Yesterday, I attended a luncheon lecture and the topic was the Canine Companions for Independence and it was fascinating. Especially being the owner of a dog who, at age 13, has yet to distinguish between “sit” and “speak”. There were three Yellow Labs at the lunch, two were still youngsters, less than two years old, and the other, Mahler, was eight. He’d been the companion of a woman since he was two. She’s confined to a wheelchair much of the time, and her dog has helped her become independent.
They live with a “raiser” until they are almost two, and then they return to CCI for some final training. My first question was trying to understand how someone could raise a puppy and then give it away. One of the volunteers (and they are all volunteers) explained to me that it was like raising a child and then sending him off into the world to do a job. One of the people at the lunch was raising his 11th puppy for the program.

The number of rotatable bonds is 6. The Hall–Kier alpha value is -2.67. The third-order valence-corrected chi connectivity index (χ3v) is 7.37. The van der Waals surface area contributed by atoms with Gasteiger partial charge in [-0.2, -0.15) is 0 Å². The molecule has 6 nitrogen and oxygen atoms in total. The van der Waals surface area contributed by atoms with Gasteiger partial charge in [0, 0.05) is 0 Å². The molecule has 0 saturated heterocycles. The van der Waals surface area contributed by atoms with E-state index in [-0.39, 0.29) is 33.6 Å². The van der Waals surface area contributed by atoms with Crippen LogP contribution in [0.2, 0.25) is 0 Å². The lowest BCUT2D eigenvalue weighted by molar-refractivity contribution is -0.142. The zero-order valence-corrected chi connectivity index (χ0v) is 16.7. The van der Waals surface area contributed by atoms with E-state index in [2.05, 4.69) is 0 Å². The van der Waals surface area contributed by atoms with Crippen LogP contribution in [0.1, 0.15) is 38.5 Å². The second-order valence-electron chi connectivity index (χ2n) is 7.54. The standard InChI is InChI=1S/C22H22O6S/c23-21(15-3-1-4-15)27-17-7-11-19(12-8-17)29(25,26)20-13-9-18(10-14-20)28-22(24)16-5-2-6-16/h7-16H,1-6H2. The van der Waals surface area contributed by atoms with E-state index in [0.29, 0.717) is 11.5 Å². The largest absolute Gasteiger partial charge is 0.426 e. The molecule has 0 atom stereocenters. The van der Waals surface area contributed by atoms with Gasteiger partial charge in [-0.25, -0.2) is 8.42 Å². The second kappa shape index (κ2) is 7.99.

After the training is complete, the dogs are matched with their people and they complete two intensive weeks of training. At the end of this time, the dogs know at least 50 commands, if not more, and are socialized to all situations. The dogs graduate from the program, the puppy’s family says good-bye and the new companion takes over.
The woman who had Mahler told us stories of the things he could do. When she goes grocery shopping in her specialized vehicle, the dog goes with her. When they get home, he takes the bags of groceries out of the car and into the house and puts them on the counter. He can help with the laundry, although he can’t separate the lights and darks, and he pulls her in her wheelchair. The most amazing thing was watching her drop a dime on the carpet and seeing Mahler pick it up and put it in her hand.
For more information on this amazing group, which doesn’t charge the “end-user” a penny, please check out their website. I almost wish that I had taken Connor with me, so he could have seen these great dogs and maybe gotten a little inspiration.